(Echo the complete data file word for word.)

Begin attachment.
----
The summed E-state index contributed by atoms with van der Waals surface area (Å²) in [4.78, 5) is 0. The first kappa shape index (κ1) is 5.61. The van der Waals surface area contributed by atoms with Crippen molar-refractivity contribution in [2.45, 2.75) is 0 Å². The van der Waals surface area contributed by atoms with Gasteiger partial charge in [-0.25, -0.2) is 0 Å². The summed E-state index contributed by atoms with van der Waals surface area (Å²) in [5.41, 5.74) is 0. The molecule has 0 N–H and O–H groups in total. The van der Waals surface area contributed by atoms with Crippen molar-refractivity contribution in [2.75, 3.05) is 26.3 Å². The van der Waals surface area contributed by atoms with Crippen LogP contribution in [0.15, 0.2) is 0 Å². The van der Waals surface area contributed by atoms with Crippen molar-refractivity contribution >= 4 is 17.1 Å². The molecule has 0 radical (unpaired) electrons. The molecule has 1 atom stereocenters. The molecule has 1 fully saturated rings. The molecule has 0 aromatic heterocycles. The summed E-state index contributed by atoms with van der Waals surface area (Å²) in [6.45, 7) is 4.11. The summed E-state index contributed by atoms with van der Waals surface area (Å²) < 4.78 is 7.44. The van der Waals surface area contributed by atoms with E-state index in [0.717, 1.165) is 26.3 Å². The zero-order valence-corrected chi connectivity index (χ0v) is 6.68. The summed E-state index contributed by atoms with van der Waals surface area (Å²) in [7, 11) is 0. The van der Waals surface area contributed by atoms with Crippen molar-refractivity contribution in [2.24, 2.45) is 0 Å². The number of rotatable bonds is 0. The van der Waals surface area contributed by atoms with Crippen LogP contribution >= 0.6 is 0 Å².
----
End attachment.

The summed E-state index contributed by atoms with van der Waals surface area (Å²) in [4.78, 5) is 0. The first kappa shape index (κ1) is 5.61. The van der Waals surface area contributed by atoms with Crippen molar-refractivity contribution in [2.45, 2.75) is 0 Å². The van der Waals surface area contributed by atoms with Gasteiger partial charge in [-0.25, -0.2) is 0 Å². The summed E-state index contributed by atoms with van der Waals surface area (Å²) in [5.41, 5.74) is 0. The molecule has 0 N–H and O–H groups in total. The van der Waals surface area contributed by atoms with Crippen molar-refractivity contribution in [2.75, 3.05) is 26.3 Å². The van der Waals surface area contributed by atoms with Crippen LogP contribution in [0.15, 0.2) is 0 Å². The van der Waals surface area contributed by atoms with Crippen molar-refractivity contribution >= 4 is 17.1 Å². The molecule has 0 radical (unpaired) electrons. The molecule has 1 atom stereocenters. The molecule has 1 fully saturated rings. The molecule has 0 aromatic heterocycles. The summed E-state index contributed by atoms with van der Waals surface area (Å²) in [6.45, 7) is 4.11. The summed E-state index contributed by atoms with van der Waals surface area (Å²) < 4.78 is 7.44. The van der Waals surface area contributed by atoms with E-state index in [0.717, 1.165) is 26.3 Å². The zero-order valence-corrected chi connectivity index (χ0v) is 6.68. The summed E-state index contributed by atoms with van der Waals surface area (Å²) in [7, 11) is 0. The van der Waals surface area contributed by atoms with Crippen molar-refractivity contribution in [2.24, 2.45) is 0 Å². The number of rotatable bonds is 0. The van der Waals surface area contributed by atoms with Crippen LogP contribution >= 0.6 is 0 Å².